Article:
John McCain and Hillary Clinton: That’s Not Change We Can Believe In

Is it just me, or is this election year the biggest episode of political theater imaginable?

I saw a few news stories yesterday afternoon indicating Hillary Clinton was finally going to concede.  I was skeptical.  Sure enough, on the drive home, I heard on the radio that Terry McAuliffe, a Hillary campaign spokesman, denied the rumors, indicating Hillary would not concede.  Sure enough, concession has not been official as of yet.

And yet Obama has clinched the nomination.  Why the holdout?  Why the different and conflicting reports?

I was subjected to an even more delicious slice of the political theater of the absurd as I witnessed John McCain giving one of the most hallow and artificial speeches I have ever seen.  Fake smiles, forced laughter, misreading the teleprompter, it was all there.  If I truly supported John McCain, I would have either been embarrassed or felt sorry for the man.  Whatever happened to the straight talk express?  This speech seemed more canned than Jolly Green Giant’s green beans.  It was forced, awkward, and above all, clearly insincere.  Has he sold himself out?  Has he always been this way?  What’s going on?

The theme of the speech was John McCain’s bashing Obama, frequently saying, “That’s not change we can believe in,” when referring to a position of his opponent.  It was all so awkward, stilted, staged, and forced.  It was like a bad comedy skit or a unrehearsed kindergarten play.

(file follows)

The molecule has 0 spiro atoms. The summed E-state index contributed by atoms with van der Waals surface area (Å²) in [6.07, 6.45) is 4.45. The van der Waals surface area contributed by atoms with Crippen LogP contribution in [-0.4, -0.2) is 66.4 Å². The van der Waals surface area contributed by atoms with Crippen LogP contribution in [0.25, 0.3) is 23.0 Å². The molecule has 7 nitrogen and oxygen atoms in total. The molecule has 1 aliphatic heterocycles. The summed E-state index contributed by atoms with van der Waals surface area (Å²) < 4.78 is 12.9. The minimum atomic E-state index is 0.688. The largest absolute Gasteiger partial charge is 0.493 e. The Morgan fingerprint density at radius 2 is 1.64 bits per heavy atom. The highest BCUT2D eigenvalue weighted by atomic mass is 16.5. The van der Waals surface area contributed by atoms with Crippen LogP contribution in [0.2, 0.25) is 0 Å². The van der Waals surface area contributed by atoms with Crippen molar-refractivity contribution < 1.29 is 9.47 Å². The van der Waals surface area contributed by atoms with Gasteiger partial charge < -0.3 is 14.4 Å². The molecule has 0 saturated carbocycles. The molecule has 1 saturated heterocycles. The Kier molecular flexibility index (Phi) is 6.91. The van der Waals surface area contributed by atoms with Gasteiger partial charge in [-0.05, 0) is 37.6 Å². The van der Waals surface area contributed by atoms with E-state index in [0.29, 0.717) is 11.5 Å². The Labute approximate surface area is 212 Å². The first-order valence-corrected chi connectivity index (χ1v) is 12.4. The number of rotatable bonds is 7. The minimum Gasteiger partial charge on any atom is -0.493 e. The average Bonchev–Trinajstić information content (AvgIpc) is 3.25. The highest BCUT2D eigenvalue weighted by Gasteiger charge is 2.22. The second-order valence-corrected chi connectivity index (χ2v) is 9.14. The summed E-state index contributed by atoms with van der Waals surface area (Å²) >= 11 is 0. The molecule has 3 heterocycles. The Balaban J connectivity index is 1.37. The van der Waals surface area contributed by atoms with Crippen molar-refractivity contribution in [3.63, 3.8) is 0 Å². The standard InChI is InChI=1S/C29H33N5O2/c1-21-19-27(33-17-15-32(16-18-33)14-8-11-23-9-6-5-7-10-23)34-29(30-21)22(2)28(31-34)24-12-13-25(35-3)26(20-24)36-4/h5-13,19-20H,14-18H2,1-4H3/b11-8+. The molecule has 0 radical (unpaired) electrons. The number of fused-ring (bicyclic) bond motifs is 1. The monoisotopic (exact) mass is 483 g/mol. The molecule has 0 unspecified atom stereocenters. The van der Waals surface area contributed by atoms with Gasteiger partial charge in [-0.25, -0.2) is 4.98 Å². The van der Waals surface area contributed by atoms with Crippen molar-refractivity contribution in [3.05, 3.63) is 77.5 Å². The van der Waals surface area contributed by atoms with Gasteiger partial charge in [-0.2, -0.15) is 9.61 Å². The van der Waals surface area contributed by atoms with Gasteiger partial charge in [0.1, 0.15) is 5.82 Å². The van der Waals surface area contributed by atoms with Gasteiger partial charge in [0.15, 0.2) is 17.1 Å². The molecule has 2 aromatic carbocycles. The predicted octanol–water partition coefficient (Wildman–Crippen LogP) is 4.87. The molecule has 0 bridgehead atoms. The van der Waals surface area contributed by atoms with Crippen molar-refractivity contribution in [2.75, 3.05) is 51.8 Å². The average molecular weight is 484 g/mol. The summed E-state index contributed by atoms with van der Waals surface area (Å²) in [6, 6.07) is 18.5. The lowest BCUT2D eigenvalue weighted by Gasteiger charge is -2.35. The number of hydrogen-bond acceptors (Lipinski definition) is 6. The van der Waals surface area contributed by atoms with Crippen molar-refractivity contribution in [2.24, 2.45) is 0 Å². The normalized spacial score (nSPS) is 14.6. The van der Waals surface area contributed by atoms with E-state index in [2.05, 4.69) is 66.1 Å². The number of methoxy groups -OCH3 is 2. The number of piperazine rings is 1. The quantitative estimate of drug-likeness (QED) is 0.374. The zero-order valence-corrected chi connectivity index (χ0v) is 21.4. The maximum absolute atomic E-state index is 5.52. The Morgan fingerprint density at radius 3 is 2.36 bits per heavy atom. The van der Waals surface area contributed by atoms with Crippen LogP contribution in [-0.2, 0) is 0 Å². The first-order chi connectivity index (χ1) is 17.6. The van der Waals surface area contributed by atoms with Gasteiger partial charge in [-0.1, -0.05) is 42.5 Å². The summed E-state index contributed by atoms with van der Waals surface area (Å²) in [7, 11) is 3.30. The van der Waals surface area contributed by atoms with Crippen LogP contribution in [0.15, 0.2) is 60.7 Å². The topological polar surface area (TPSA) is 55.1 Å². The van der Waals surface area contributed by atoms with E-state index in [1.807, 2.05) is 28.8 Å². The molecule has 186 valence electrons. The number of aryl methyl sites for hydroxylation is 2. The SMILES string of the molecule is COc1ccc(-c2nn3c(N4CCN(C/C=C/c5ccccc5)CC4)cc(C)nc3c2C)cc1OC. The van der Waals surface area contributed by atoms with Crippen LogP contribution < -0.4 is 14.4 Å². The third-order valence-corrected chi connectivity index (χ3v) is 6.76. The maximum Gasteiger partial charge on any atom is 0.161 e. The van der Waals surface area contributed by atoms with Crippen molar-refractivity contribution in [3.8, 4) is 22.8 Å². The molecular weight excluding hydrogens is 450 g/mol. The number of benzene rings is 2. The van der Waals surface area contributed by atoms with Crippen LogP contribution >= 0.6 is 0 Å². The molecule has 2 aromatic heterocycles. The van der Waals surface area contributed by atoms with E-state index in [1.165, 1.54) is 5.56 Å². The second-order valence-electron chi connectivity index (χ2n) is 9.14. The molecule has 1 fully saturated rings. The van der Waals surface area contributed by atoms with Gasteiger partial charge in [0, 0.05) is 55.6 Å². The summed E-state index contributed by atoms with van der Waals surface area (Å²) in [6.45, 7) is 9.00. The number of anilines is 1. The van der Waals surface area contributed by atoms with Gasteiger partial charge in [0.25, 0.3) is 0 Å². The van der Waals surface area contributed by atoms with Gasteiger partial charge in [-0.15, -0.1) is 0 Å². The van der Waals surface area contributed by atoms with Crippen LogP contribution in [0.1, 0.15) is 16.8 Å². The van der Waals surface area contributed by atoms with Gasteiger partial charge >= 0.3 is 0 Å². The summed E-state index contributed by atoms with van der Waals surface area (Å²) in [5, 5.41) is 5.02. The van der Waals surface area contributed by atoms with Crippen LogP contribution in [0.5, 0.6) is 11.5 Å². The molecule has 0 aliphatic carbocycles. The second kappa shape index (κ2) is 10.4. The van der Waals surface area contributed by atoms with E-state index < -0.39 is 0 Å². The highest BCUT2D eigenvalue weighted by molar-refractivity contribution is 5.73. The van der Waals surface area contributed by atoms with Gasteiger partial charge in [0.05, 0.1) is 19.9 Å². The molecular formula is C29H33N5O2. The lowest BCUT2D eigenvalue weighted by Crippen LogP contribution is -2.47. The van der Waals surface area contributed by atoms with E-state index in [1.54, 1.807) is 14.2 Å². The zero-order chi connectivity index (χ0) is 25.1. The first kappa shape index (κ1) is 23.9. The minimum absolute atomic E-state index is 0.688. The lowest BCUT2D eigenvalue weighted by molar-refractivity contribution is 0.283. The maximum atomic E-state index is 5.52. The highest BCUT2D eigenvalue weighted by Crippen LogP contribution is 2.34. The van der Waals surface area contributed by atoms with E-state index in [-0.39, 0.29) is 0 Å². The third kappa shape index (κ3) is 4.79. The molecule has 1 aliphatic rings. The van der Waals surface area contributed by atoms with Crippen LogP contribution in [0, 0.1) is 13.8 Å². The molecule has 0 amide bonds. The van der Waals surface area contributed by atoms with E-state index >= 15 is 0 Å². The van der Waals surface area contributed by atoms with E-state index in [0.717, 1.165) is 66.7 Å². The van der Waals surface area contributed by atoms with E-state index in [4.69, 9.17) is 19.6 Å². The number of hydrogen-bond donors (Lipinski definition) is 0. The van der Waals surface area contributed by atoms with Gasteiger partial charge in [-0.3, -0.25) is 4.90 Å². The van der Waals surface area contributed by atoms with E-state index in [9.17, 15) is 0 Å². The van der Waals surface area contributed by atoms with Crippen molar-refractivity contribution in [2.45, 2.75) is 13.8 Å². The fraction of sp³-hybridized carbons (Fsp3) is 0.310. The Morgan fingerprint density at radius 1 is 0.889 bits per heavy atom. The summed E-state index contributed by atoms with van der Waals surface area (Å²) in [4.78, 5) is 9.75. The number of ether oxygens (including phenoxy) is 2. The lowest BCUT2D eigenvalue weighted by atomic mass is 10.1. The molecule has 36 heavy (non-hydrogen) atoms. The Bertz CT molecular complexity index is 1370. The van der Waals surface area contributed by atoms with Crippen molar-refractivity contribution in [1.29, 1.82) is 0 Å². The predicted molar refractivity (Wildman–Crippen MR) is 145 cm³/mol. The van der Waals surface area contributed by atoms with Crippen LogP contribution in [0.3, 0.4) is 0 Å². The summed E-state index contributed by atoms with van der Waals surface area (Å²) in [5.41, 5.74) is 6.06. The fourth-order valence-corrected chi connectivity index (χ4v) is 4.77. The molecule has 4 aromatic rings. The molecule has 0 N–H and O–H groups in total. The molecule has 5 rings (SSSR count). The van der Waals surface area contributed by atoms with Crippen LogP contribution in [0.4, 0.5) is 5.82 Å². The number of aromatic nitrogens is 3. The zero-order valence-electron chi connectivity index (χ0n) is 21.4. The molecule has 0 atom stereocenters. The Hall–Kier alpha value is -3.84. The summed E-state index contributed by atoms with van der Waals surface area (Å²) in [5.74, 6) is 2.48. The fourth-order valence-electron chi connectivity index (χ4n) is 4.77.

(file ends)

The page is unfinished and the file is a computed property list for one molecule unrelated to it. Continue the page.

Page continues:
Part of me wants to laugh myself silly, considering the ridiculous political theater of the absurd.  Part of me is very saddened by all of this hallow, shallow, trivial and insincere staging which constitutes our presidential elections, and the trillions of tax dollars that will surely be confiscated in the upcoming 12 months.



Filed under fiscal policy, Personal, politics

3 responses to “John McCain and Hillary Clinton: That’s Not Change We Can Believe In

  1. Jodi

    Yeah, I am with you…what is this country coming to? The Republican party is in BAD shape if the best they can come up with is McCain. He doesn’t seem sincere and I am put off by the distastefulness of a speech only presenting the negatives of an opponent. I would rather him speak on the negative aspects on him as a presidential candidate and how he will overcome those. That would be more sincere, honest and upfront. I hate the bashing of the other. That gets old and not very informative. Why not say, “so and so would be better at this than I am, but…” I would enjoy that much more.

  2. plato04

    Perhaps it is time we popularize humility as a virtue.

  3. Here’s a video w/ some compilations from that speech:

    So painful, yet so laughable. Bush III, for sure.

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